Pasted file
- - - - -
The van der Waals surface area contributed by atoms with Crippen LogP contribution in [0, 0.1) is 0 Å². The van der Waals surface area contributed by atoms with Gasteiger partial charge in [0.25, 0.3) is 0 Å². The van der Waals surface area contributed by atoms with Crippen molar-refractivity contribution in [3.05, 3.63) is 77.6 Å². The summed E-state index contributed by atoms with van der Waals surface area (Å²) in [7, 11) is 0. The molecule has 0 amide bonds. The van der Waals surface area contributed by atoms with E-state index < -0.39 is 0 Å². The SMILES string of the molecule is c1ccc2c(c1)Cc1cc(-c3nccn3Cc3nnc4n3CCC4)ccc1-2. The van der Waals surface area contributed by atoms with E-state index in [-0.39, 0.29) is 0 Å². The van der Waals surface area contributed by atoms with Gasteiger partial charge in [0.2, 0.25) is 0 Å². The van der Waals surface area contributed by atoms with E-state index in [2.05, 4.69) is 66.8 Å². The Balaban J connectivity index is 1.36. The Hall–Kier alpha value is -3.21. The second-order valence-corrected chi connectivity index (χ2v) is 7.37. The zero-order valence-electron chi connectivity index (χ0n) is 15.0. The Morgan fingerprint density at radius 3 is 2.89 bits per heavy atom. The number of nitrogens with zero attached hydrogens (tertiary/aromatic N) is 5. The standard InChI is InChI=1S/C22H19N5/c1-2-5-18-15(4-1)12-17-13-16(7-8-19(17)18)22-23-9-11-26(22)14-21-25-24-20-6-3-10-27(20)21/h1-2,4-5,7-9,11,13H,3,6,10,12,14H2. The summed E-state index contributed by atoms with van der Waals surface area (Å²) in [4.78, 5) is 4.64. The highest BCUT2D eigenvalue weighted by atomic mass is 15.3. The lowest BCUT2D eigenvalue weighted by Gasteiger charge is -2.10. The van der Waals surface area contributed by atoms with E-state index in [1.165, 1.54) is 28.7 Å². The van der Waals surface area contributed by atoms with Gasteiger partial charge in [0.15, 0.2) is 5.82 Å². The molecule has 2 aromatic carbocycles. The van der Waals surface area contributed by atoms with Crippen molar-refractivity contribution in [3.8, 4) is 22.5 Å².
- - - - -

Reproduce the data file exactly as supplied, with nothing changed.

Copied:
The van der Waals surface area contributed by atoms with Crippen LogP contribution in [0, 0.1) is 0 Å². The van der Waals surface area contributed by atoms with Gasteiger partial charge in [0.25, 0.3) is 0 Å². The van der Waals surface area contributed by atoms with Crippen molar-refractivity contribution in [3.05, 3.63) is 77.6 Å². The summed E-state index contributed by atoms with van der Waals surface area (Å²) in [7, 11) is 0. The molecule has 0 amide bonds. The van der Waals surface area contributed by atoms with E-state index < -0.39 is 0 Å². The SMILES string of the molecule is c1ccc2c(c1)Cc1cc(-c3nccn3Cc3nnc4n3CCC4)ccc1-2. The van der Waals surface area contributed by atoms with E-state index in [-0.39, 0.29) is 0 Å². The van der Waals surface area contributed by atoms with Gasteiger partial charge in [0.2, 0.25) is 0 Å². The van der Waals surface area contributed by atoms with E-state index in [2.05, 4.69) is 66.8 Å². The Balaban J connectivity index is 1.36. The Hall–Kier alpha value is -3.21. The second-order valence-corrected chi connectivity index (χ2v) is 7.37. The zero-order valence-electron chi connectivity index (χ0n) is 15.0. The Morgan fingerprint density at radius 3 is 2.89 bits per heavy atom. The number of nitrogens with zero attached hydrogens (tertiary/aromatic N) is 5. The standard InChI is InChI=1S/C22H19N5/c1-2-5-18-15(4-1)12-17-13-16(7-8-19(17)18)22-23-9-11-26(22)14-21-25-24-20-6-3-10-27(20)21/h1-2,4-5,7-9,11,13H,3,6,10,12,14H2. The summed E-state index contributed by atoms with van der Waals surface area (Å²) in [4.78, 5) is 4.64. The highest BCUT2D eigenvalue weighted by atomic mass is 15.3. The lowest BCUT2D eigenvalue weighted by Gasteiger charge is -2.10. The van der Waals surface area contributed by atoms with E-state index in [1.165, 1.54) is 28.7 Å². The van der Waals surface area contributed by atoms with Gasteiger partial charge in [0.15, 0.2) is 5.82 Å². The molecule has 2 aromatic carbocycles. The van der Waals surface area contributed by atoms with Crippen molar-refractivity contribution in [3.8, 4) is 22.5 Å².